Home Comment Email Register Recent Comments Help 

Comment #8 posted by afterburner on March 18, 2013 at 21:42:39 PT
The GCW #7: Even the UN Is Cracking
Friday, Mar 15, 2013 05:15 PM EDT. 
 U.N. development chief slams War on Drugs. 
Helen Clark, a former health minister, says criminalizing drugs has created more problems than it has solved. 
By McCarton Ackerman. Topics: The Fix, War on Drugs, United Nations, Latin America, Drug laws, Social News, Life News, Politics News[ Thanks to Pete at for the tip:
Odds and Ends.
March 16th, 2013 by Pete ]
[ Post Comment ]

Comment #7 posted by The GCW on March 18, 2013 at 12:38:36 PT
Awesome, binging commonplace at the U.N.
The U.N. needs to sober upBy David Sirota"... You may have read the headline-grabbing news that in advance of its conference on drug policy this week, the U.N. issued a report urging the United States government to block Colorado and Washington state from moving forward with voter-approved laws that allow adult citizens to use marijuana as a less harmful alternative to alcohol. What you may not have heard is that on the very same day the U.N. released that report, U.S. ambassador Joseph Torsella slammed his U.N. colleagues for drinking too much on the job. Apparently, binging at the U.N. is so commonplace and excessive that it is hindering the organization from conducting its most basic work."Cont. this gets international attention.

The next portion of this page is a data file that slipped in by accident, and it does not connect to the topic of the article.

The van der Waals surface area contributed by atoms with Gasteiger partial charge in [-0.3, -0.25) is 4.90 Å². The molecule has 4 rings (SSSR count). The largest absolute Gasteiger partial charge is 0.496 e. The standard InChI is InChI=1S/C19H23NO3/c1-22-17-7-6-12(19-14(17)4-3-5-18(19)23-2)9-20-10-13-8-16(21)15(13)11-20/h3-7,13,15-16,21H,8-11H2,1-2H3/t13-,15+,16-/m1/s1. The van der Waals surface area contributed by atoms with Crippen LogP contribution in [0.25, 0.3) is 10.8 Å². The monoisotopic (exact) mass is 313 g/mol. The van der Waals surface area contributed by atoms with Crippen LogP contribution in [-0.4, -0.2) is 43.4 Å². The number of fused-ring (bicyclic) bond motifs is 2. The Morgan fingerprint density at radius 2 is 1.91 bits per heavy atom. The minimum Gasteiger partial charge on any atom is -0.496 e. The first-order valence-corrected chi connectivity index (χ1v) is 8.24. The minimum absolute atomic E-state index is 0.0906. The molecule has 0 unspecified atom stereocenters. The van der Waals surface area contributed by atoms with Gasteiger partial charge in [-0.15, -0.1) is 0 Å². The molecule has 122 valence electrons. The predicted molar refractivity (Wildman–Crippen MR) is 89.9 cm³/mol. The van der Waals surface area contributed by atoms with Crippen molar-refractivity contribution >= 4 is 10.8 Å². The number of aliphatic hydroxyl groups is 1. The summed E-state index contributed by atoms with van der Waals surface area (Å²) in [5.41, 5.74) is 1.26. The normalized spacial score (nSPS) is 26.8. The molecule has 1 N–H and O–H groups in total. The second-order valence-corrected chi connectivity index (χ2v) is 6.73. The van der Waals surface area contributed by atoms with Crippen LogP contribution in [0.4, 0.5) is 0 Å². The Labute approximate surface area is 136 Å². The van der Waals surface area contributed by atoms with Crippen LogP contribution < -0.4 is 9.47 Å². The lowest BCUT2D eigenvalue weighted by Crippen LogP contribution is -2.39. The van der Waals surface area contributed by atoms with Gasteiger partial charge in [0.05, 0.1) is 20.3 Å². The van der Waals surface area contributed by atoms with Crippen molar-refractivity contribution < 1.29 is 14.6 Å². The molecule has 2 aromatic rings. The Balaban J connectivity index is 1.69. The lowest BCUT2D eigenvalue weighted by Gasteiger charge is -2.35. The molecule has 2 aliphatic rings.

[ Post Comment ]

Comment #6 posted by HempWorld on March 18, 2013 at 12:24:08 PT
"$4 Million Worth Of Marijuana Found On
Santa Barbara County Beach."Nobody can stop this!
Marijuana On The Beach!
[ Post Comment ]

Comment #5 posted by Quax Mercy on March 18, 2013 at 10:54:01 PT:
No Legitimate Purpose
Rep. Hough: There is no legitimate purpose to your willfully
ignoring the science at this point. You do your constituents as well as yourself a gross disservice. Have an aide Google Dr. Lester Grinspoon, or Dr. Donald Abrams. You mindlessly parrot decades-old DEA cant on this subject. Those stooges would melt in the rain if they considered the science behind the Endocannabinoid system in the human body. You, on the other hand, have a responsibility to your neighbors to guarantee them access to the safest palliative medicine available. Do your own research, sir. Realize you can't get good information from these licensed liars in the Prohibition establishment.
[ Post Comment ]

Comment #4 posted by runruff on March 18, 2013 at 08:40:40 PT
Coming up, Easter.
The one day of the year when rabbits lay eggs and Jesus gets cross.
[ Post Comment ]

Comment #3 posted by afterburner on March 18, 2013 at 06:41:36 PT
'drug dealers regulate drug use right now, not us'
•CN BC: High Time For A Change?, The Outlook, (14 Mar 2013)